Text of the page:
correct()

elif q4 == "xeon":
    correct()

else:
    incorrect()

# Final Question

print("Final question:")
q5 = input("Radeon, EVGA, XFX and Sapphire are companies that make what computer component?")

if q5 == "Hint":
    print("A better one of these will boost grapical performance and framerate in games.")
    q5 = input("Radeon, EVGA, XFX and Sapphire are companies that make what computer component?")

elif q5 == "hint":
    print("A better one of these will boost grapical performance and framerate in games.")
    q5 = input("Radeon, EVGA, XFX and Sapphire are companies that make what computer component?")

if q5 == "graphics cards":
    correct()

elif q5 == "Graphics Cards":
    correct()

elif q5 == "GPUs":
    correct()

elif q5 == "gpus":
    correct()

elif q5 == "graphics card":
    correct()

elif q5 == "Graphics Card":
    correct()

elif q5 == "gpu":
    correct()

elif q5 == "GPU":
    correct()

else:
    incorrect()

# End of the quiz

print("The quiz is over! You scored",points,"points!")

if points >= 4:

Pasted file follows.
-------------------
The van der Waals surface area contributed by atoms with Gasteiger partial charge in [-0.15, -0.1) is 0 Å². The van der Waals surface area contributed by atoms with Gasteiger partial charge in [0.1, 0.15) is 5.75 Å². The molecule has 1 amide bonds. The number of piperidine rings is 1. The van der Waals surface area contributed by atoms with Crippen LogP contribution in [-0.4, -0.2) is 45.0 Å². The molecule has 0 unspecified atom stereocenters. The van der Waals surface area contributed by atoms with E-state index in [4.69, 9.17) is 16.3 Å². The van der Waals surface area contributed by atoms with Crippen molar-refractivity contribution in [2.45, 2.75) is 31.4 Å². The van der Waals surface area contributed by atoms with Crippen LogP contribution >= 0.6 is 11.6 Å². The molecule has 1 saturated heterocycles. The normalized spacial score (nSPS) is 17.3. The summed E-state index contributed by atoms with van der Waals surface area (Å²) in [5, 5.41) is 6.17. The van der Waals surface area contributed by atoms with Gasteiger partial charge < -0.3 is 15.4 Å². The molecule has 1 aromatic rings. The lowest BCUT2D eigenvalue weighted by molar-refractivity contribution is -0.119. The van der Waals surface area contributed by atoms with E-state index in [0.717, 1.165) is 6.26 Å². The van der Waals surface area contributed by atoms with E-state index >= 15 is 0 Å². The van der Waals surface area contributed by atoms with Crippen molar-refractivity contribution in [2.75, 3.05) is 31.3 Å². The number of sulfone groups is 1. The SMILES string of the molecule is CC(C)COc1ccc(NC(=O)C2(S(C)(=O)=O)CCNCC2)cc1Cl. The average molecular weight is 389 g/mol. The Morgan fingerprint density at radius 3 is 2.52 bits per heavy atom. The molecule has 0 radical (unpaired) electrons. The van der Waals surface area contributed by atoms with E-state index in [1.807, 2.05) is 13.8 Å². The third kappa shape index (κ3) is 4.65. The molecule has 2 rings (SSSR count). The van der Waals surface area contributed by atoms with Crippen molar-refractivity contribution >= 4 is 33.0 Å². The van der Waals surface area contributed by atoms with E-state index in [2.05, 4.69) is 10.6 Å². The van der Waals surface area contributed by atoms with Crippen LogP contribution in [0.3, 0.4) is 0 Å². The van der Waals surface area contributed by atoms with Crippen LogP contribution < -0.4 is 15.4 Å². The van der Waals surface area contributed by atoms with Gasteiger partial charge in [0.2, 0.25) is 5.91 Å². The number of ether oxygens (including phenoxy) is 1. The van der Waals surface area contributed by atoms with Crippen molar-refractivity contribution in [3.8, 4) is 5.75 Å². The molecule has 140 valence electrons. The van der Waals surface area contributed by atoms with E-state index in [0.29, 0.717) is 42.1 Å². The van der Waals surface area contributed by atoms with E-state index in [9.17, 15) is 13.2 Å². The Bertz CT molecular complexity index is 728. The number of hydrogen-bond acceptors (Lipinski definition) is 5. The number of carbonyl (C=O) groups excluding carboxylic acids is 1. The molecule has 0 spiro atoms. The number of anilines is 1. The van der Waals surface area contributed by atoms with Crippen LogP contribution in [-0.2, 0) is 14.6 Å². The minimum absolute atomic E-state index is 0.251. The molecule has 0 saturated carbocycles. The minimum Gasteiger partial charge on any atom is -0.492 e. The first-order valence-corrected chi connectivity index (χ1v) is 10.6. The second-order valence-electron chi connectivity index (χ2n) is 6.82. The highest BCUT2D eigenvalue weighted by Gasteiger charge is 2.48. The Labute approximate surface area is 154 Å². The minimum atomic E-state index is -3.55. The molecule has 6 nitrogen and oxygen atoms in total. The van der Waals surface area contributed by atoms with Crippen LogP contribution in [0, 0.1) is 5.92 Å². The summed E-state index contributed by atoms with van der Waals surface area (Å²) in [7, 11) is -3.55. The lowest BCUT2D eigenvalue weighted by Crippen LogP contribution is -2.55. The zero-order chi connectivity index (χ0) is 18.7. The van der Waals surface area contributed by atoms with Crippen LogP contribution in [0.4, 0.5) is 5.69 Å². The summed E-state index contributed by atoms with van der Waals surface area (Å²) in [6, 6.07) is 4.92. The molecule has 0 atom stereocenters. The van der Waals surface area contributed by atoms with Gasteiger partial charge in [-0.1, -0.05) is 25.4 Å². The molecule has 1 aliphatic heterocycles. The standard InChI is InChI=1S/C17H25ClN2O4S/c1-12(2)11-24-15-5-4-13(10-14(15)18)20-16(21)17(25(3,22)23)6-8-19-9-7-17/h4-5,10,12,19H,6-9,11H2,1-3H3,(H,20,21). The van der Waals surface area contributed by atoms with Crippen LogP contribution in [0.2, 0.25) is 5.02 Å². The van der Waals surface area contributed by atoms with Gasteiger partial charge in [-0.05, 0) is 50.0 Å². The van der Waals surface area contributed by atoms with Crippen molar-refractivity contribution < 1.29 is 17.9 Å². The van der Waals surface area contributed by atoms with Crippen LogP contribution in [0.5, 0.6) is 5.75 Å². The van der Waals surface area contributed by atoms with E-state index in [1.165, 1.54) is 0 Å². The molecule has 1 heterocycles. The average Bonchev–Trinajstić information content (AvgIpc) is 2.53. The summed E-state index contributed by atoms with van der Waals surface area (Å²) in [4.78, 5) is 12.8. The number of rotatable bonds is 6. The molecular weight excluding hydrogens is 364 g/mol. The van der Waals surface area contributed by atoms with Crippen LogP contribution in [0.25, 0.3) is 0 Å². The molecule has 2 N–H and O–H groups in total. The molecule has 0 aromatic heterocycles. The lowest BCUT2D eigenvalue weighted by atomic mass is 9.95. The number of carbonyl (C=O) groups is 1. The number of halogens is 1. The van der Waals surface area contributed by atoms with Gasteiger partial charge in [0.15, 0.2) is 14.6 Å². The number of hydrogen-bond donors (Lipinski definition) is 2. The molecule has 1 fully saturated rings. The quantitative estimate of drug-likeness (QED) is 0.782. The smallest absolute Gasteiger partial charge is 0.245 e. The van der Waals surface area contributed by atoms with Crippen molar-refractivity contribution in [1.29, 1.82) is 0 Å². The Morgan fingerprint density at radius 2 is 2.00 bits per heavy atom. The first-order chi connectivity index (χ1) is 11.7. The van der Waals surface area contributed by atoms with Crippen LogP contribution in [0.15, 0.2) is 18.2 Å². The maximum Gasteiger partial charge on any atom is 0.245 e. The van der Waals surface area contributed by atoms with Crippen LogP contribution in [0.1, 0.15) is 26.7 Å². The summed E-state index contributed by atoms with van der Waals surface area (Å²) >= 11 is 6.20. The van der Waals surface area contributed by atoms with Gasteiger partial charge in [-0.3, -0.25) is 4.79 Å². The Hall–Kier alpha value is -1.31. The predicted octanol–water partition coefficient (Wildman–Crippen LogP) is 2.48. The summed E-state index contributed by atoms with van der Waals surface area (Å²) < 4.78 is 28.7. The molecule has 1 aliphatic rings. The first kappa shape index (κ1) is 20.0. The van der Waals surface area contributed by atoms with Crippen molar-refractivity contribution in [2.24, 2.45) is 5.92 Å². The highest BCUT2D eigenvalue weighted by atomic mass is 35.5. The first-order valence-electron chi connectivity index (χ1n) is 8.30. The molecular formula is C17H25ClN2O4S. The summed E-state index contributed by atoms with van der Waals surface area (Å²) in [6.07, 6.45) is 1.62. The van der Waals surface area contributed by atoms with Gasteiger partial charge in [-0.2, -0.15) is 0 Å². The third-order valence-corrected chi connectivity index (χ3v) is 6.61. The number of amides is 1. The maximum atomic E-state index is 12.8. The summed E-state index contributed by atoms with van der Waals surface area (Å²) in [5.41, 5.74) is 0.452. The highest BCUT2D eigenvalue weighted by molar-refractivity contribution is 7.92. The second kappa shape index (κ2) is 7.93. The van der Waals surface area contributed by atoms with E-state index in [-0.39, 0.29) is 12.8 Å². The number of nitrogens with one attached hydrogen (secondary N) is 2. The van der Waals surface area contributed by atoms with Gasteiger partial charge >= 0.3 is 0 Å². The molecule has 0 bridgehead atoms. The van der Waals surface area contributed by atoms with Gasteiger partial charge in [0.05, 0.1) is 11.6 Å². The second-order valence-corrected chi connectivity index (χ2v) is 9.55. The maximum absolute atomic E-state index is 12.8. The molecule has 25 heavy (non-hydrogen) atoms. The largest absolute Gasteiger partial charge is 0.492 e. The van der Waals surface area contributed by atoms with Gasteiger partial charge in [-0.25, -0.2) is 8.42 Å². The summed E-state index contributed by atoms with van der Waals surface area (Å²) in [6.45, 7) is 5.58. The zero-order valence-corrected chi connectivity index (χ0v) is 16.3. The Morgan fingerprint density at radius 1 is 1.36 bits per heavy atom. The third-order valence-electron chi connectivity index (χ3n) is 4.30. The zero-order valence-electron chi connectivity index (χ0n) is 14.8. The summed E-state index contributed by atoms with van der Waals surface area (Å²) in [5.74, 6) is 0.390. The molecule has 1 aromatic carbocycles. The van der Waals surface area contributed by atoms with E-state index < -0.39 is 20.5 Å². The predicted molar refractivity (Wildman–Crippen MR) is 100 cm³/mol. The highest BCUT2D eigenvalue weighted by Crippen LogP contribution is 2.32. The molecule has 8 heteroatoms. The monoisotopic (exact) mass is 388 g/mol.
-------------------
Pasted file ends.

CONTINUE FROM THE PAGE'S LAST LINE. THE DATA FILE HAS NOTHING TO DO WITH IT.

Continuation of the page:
print("Pretty good!")

if points == 3:
    print("Not bad...")

if points == 2:
    print("Meh.")

if points < 2:
    print("Boo! Try again!")

b = input()
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First, you can't possibly check for all possible uppercase/lowercase combinations of the answers, and it is looking messy even as it currently is. This is the perfect place to convert the input to lowercase like this:

q1 = input("What does LAN stand for?").lower()

Now, all you need to do is check for "hint" and "local area network" for question one:

if q1 == "hint":
    print("The N stands for network...")
    q1 = input("What does LAN stand for?").lower()

if q1 == "local area network":
    correct()

else:
    incorrect()

In question five, you have multiple inputs. Why don't you handle it like this instead of having multiple if/elif/else statements?

if q5 == "hint":
    print("A better one of these will boost grapical performance and framerate in games.")
    q5 = input("Radeon, EVGA, XFX and Sapphire are companies that make what computer component?").lower()

if s in ['gpu', 'gpus', 'graphics card', 'graphics cards']:
    correct()

else:
    incorrect()

In this print call, you should put spaces around your string literals and variables to make it easier to read:

print("You have",points,"points!")

q1 isn't a very descriptive variable name, and it does not hold the question, as it suggests. Also, why are you using one variable name for each question? This code can be cleaned up a lot by creating a method to administer the questions:

def administer_question(question, answers, hint):

    while True:
        user_answer = input(question)

        if user_answer == "hint":
            print(hint)
        elif user_answer in answers:
            correct()
            return
        else:
            incorrect()
            return